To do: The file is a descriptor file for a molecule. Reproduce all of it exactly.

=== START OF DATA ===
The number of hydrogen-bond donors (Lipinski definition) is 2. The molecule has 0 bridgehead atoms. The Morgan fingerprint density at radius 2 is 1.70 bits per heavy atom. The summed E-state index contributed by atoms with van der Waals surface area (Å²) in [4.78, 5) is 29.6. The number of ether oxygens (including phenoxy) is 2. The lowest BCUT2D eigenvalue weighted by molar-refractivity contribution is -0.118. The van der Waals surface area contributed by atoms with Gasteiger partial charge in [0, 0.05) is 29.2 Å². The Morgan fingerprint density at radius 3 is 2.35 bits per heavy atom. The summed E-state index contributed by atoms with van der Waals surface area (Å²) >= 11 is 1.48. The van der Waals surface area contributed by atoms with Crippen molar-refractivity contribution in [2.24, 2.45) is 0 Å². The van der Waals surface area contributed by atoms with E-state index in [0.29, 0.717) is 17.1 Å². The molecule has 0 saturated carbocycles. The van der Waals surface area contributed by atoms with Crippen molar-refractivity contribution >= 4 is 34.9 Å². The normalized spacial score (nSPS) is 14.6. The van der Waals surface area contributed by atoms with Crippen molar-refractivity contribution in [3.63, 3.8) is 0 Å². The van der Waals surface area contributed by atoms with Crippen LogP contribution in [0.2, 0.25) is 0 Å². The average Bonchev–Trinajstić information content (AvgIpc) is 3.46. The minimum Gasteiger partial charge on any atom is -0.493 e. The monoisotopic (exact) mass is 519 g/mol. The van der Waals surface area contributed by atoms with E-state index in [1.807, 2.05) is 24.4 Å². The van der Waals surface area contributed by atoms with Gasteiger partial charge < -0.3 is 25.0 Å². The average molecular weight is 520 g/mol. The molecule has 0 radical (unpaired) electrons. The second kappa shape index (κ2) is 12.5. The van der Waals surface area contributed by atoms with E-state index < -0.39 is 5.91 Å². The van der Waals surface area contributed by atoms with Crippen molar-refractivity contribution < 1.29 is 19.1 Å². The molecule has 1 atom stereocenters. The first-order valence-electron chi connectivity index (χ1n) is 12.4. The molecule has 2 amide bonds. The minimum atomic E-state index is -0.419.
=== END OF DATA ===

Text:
The number of hydrogen-bond donors (Lipinski definition) is 2. The molecule has 0 bridgehead atoms. The Morgan fingerprint density at radius 2 is 1.70 bits per heavy atom. The summed E-state index contributed by atoms with van der Waals surface area (Å²) in [4.78, 5) is 29.6. The number of ether oxygens (including phenoxy) is 2. The lowest BCUT2D eigenvalue weighted by molar-refractivity contribution is -0.118. The van der Waals surface area contributed by atoms with Gasteiger partial charge in [0, 0.05) is 29.2 Å². The Morgan fingerprint density at radius 3 is 2.35 bits per heavy atom. The summed E-state index contributed by atoms with van der Waals surface area (Å²) >= 11 is 1.48. The van der Waals surface area contributed by atoms with Crippen molar-refractivity contribution in [2.24, 2.45) is 0 Å². The van der Waals surface area contributed by atoms with E-state index in [0.29, 0.717) is 17.1 Å². The molecule has 0 saturated carbocycles. The van der Waals surface area contributed by atoms with Crippen molar-refractivity contribution >= 4 is 34.9 Å². The normalized spacial score (nSPS) is 14.6. The van der Waals surface area contributed by atoms with Crippen molar-refractivity contribution in [3.63, 3.8) is 0 Å². The van der Waals surface area contributed by atoms with Crippen LogP contribution in [0.2, 0.25) is 0 Å². The average Bonchev–Trinajstić information content (AvgIpc) is 3.46. The minimum Gasteiger partial charge on any atom is -0.493 e. The monoisotopic (exact) mass is 519 g/mol. The van der Waals surface area contributed by atoms with E-state index in [1.807, 2.05) is 24.4 Å². The van der Waals surface area contributed by atoms with Gasteiger partial charge < -0.3 is 25.0 Å². The average molecular weight is 520 g/mol. The molecule has 0 radical (unpaired) electrons. The second kappa shape index (κ2) is 12.5. The van der Waals surface area contributed by atoms with E-state index < -0.39 is 5.91 Å². The van der Waals surface area contributed by atoms with Crippen molar-refractivity contribution < 1.29 is 19.1 Å². The molecule has 1 atom stereocenters. The first-order valence-electron chi connectivity index (χ1n) is 12.4. The molecule has 2 amide bonds. The minimum atomic E-state index is -0.419.